The Sketch: Brown puts the stress on scrutiny

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He hasn't quite bounced back but he's certainly reflated. The PM at his last parliamentary occasion of the session sounded pretty good. I feel this sketch hasn't got off to the start many might have hoped for. "Barking like a seal, Gordon Brown tore open his shirt and revealed he was resigning as Prime Minister to take up a high level position in al-Qa'ida." No, he was relaxed, discursive, evasive, unreliable – he was back on form.

On constitutional questions he regretted the fact that PMQs was such a Punch and Judy affair. He wished things weren't "so party political". Was this the same PM, Patrick Cormack asked, who had the day before denounced the opposition parties for "having no policies on jobs, investment, growth, public services, education, families, having NOTHING to offer the British people!"? Gordon smiled. It had been banter. Knockabout. The Liberals had said the same about him. These committee hearings, he said, were a better forum for scrutiny.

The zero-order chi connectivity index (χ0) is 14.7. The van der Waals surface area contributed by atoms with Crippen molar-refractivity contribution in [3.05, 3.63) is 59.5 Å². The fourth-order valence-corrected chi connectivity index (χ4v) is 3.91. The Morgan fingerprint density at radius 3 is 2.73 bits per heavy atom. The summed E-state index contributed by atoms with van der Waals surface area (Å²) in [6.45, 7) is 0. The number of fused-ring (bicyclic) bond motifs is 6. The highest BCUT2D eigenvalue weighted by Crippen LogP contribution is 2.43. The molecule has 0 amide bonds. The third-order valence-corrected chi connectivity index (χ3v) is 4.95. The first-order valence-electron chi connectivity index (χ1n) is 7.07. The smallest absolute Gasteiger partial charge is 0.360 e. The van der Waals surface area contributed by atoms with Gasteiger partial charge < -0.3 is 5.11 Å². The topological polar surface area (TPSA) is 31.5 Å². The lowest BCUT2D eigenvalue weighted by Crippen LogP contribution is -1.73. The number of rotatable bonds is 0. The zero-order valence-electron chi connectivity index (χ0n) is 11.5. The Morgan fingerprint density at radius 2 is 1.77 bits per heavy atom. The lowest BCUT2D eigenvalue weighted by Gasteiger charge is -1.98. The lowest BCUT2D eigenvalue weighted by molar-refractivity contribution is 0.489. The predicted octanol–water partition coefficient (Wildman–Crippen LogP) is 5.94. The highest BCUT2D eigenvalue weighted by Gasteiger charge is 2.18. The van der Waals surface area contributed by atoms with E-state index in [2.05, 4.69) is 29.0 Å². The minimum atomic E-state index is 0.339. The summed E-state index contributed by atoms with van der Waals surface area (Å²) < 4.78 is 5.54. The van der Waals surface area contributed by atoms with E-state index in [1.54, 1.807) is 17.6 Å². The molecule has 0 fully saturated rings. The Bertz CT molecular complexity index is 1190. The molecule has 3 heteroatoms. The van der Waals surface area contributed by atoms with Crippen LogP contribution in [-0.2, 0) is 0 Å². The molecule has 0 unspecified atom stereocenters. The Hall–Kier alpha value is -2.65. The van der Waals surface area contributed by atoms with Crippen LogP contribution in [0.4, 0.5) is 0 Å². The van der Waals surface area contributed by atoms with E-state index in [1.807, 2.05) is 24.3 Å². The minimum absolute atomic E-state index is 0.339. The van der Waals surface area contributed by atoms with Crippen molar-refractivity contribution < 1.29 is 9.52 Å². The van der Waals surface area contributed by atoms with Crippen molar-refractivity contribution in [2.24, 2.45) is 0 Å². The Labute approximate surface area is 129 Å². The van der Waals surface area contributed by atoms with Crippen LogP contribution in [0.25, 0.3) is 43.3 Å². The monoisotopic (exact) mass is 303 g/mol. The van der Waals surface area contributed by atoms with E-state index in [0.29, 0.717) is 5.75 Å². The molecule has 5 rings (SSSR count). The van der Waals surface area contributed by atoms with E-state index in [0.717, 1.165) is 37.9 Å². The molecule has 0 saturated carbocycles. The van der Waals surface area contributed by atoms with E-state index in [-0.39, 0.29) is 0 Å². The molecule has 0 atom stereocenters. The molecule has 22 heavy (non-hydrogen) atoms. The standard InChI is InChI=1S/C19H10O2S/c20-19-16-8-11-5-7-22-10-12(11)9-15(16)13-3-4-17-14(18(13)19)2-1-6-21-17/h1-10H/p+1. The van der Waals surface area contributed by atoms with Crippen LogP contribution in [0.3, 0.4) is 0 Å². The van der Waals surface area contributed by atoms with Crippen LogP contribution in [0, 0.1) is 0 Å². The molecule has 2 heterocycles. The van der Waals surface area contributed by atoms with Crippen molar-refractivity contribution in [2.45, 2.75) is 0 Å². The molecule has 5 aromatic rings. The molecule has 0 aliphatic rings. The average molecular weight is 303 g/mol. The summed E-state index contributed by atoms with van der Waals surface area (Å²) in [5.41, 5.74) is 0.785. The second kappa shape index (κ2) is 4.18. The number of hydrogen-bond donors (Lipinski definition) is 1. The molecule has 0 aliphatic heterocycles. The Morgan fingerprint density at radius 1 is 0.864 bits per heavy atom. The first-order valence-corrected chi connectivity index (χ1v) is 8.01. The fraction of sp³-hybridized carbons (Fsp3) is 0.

They ought to be but they never are. He treats questions as a cue for a tutorial. "Speak to us of Bank of England independence!" He gives us 10 minutes about how that simple act wrung inflation out of the British economy (stupid thing to say for someone who knows so much, but there it is).

Yes, he does say some things which take away the breath. Try this of Afghanistan: "Training of the police must be to a standard to eliminate corruption." Who knows where you'd start to scrutinise such a statement. We've only recently got corruption in the Metropolitan Police down to acceptable levels. But to eliminate it! In Afghanistan!

James Arbuthnot produced an innovation in scrutiny techniques. He put a bag over the Prime Minister's head and forced him upside down into three separate stress positions. No, he said, "I'd like to ask you about the headline claiming the Army asked for 2,000 extra men and you gave them 700. I'm going to ask you three questions and these are what they are." He itemised them 1-2-3, and then asked them. "Did the chief of the Army come to see you?"

The answer began: "You misunderstand the nature of the relationship", and then went off in every direction.

Good try, Arbuthnot, but not good enough. Try the bag over the head next time.

Still, they've settled on their line about Afghanistan. It's the front line in the – what we used to call – the Global War on Terror. They're protecting us from Bradford-born jihadists.

I can't help thinking the £3bn a year would pay for a lot of schools, jobs, hospitals and Muslim theologians in Bradford. And we might better understand how to deal with Bradford Muslims than Afghani – because in Bradford, they are British. If it means anything to be British, that must help.